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# The sharpener brought us to a grinding halt

For a first-grader in September, a pencil sharpener is nothing short of a miracle. That hand crank rasps and grates, drowning out the teacher's drone. The scent of fresh wood shavings rises to the nostrils, smelling like newly mown grass, while graphite powder drifts down to smudge fingers.

Back when I was a new first-grade teacher, before I'd had time to give much thought to the matter, I found that half my class was assembled behind the sharpener like a spirited bread line. They poked and jostled one another, their voices swelling above my prescribed "indoor" level.

Not yet at ease with my new responsibility for maintaining order, I made a hasty proclamation: "All this pencil sharpening is wasting valuable time and distracting others," I said. "From now on, only two people are allowed at the sharpener at any one time!"

Remarkably, the students seemed to believe I had the power to pull rules out of thin air. The bread line evolved into an endless do-si-do of partners jockeying for one of the two places of honor.

Within days, children who could not yet count to five were calculating the shortest path through the desks and scanning the room for competitors to race for the next turn. Math manipulatives lay untouched and journal pages blank as students swiveled around in their chairs, craning their necks the better to eyeball the sharpener. I began to dream about pencil sharpeners and awoke grinding my teeth in the middle of the night. New rule: "From now on, pencils can only be sharpened during snack and free-choice time."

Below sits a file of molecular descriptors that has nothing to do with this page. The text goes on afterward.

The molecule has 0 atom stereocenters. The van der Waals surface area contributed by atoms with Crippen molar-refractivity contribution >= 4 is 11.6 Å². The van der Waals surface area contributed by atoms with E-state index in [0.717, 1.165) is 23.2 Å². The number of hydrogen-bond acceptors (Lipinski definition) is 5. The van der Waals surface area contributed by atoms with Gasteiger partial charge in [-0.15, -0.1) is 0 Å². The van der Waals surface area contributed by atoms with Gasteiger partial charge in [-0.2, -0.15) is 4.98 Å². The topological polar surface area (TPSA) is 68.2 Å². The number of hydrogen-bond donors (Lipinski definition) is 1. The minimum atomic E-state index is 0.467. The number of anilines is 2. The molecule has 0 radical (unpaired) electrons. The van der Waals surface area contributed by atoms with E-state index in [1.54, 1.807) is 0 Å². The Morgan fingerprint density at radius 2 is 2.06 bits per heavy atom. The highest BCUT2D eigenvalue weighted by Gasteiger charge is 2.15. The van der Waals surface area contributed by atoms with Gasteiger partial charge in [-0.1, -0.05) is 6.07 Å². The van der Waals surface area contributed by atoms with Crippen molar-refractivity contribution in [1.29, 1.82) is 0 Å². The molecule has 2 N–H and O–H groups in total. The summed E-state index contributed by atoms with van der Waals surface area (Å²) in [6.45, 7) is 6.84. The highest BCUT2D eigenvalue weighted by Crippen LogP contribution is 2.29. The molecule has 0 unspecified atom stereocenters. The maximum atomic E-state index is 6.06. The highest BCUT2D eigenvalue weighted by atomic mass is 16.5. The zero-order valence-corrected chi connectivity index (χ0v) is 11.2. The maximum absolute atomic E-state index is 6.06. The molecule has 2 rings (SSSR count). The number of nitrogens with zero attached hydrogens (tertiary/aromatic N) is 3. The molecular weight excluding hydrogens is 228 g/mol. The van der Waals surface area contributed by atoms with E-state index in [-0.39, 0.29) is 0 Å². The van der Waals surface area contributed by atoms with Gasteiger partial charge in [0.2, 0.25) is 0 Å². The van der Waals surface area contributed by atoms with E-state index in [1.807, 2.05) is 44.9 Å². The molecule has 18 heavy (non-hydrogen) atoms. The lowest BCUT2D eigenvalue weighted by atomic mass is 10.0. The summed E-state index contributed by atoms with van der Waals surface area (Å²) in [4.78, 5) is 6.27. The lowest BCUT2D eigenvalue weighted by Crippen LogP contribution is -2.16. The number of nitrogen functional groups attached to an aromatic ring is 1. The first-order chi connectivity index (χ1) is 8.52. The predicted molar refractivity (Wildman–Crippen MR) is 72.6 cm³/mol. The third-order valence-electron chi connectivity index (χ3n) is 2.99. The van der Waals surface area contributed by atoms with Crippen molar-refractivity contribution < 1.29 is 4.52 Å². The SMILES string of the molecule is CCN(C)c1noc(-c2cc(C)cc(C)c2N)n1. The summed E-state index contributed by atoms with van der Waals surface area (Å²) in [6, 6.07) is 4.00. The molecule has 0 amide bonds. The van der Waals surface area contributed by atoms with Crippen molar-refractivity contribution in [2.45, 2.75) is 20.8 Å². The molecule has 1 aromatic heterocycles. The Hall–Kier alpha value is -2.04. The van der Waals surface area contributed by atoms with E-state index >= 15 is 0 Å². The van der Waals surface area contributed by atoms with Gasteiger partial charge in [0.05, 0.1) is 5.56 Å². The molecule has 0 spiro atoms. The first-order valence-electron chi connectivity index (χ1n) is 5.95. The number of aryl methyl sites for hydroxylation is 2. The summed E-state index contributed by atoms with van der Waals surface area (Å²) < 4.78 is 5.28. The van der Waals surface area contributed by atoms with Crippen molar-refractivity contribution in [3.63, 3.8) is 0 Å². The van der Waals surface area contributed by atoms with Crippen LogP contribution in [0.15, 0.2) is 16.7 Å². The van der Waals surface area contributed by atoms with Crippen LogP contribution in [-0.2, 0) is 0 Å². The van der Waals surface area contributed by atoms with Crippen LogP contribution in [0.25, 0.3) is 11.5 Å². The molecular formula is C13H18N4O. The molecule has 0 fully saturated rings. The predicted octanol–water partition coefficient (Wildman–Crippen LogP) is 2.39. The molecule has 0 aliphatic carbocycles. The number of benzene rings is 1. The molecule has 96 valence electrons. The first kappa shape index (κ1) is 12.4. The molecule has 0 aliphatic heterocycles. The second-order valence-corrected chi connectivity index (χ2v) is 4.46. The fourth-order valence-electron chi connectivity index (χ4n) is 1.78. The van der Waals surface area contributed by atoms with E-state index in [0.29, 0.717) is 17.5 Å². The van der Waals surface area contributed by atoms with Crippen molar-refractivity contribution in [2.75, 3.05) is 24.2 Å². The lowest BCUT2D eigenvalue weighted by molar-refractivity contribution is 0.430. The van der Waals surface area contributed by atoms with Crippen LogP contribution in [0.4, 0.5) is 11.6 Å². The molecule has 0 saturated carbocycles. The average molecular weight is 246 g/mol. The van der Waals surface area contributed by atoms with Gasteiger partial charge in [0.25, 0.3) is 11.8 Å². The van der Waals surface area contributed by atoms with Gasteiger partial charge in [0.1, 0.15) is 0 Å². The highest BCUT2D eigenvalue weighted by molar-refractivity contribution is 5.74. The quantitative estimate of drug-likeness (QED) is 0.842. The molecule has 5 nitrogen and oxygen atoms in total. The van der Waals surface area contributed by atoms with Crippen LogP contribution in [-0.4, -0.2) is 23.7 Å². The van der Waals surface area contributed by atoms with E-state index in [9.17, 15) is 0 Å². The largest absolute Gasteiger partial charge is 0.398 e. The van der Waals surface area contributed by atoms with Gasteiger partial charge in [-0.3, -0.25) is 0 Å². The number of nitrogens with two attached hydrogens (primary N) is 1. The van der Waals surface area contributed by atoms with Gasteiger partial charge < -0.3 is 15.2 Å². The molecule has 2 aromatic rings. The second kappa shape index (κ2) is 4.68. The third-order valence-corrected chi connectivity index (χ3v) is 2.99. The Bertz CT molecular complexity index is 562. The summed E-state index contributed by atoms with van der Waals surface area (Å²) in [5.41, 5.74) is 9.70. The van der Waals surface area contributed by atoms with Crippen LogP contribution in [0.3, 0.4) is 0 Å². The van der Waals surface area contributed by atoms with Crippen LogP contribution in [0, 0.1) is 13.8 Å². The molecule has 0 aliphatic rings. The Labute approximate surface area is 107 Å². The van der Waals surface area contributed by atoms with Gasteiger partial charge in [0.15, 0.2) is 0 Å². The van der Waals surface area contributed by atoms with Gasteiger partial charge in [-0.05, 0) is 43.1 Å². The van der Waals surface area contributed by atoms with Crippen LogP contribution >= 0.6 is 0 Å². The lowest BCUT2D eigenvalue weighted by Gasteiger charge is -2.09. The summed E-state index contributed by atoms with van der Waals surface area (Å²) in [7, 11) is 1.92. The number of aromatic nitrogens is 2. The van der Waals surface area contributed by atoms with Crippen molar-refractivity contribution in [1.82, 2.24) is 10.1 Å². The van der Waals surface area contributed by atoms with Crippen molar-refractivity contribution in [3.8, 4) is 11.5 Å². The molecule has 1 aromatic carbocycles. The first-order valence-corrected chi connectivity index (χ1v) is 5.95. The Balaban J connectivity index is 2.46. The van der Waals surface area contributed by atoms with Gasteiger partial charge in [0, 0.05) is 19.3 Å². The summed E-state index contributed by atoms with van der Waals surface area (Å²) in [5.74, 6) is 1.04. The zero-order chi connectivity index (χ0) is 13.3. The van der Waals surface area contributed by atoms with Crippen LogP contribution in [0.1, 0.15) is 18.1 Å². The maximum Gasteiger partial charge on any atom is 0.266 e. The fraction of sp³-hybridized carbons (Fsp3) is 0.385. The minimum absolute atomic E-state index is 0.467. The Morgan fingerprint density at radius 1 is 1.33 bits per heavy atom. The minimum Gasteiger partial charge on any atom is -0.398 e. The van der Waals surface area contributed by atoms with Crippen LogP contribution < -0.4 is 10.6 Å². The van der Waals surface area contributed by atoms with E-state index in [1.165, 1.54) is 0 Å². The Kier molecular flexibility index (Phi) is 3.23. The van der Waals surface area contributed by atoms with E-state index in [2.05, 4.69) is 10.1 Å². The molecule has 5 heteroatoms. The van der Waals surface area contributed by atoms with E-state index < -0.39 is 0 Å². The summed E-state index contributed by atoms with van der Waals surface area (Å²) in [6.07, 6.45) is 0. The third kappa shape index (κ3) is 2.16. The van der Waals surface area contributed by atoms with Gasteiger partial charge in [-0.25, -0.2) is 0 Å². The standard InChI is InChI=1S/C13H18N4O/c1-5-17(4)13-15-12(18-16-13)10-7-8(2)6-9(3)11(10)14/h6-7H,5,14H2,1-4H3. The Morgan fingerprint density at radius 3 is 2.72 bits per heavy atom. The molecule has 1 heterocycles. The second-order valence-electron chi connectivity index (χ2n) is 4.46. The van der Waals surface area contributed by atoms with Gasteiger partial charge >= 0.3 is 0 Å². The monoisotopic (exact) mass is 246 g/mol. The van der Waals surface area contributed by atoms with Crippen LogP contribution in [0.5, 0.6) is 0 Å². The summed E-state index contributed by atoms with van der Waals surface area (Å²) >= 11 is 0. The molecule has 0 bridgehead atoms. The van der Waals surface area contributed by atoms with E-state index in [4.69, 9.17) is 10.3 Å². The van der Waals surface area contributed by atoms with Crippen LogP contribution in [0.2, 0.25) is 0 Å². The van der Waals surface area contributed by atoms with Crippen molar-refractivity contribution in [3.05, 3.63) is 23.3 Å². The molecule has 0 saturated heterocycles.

By November, the novelty had worn off, and the class had settled into something resembling a routine. A few malingerers invented new and creative sharpener havoc, however. Eddie sharpened and sharpened and sharpened, reducing a brand new No. 2 pencil to a nub - point and eraser, the essence of pencil - until it whirled out of his grasp and had to be pried from the sharpener's maw by the custodian. Peter would sharpen a pen cap, inserting his finger in the other end of the cap to steady it as he painstakingly sheared off bits of plastic that littered the floor below. When the cap could no longer reach the blade, he'd remove the sharpener's protective silver cover, laying bare the skeleton that gnashed at his fingers. Ryan preferred to booby-trap the cover, twisting it off, then replacing it loosely so that the next user sent it tumbling to the floor, scattering graphite grounds to be tracked all over the room.

The early races to sharpen had been loud and distracting. Now behavior was growing increasingly destructive and dangerous. Desperate, I banned their sharpening altogether. For a month, each morning at 7:30 I would sigh, resigned to the woody taste that rose to fill my mouth as I honed 30 neat, sharp points - only to have them worn down by noontime, when children would be reduced to gripping at odd angles, pressing down to rub a few more letters from dull, broad tips. Some students snapped off the points on purpose.

I finally snapped, too, and confessed my feelings of helplessness to the students at one morning meeting. In a burst of honesty, I dropped all pretense of authority and poise. The class did not rise up against me as I had feared, the way a pride of lions takes down a jackal at the first sign of weakness. Instead, they rose to the occasion, proudly developing an efficient system of keeping sharpened pencils in tubs on each group of desks. At the end of each day, rotating table captains, their chests swelled with responsibility, culled and sharpened the stubby pencils and readied the tubs for the next day's use.

Hmm.... Maybe I didn't have to choose between being a "show them who's boss, never smile till Christmas" despot and a "collapse in a heap while the class runs amok" patsy, after all. The students and I could solve our problems together.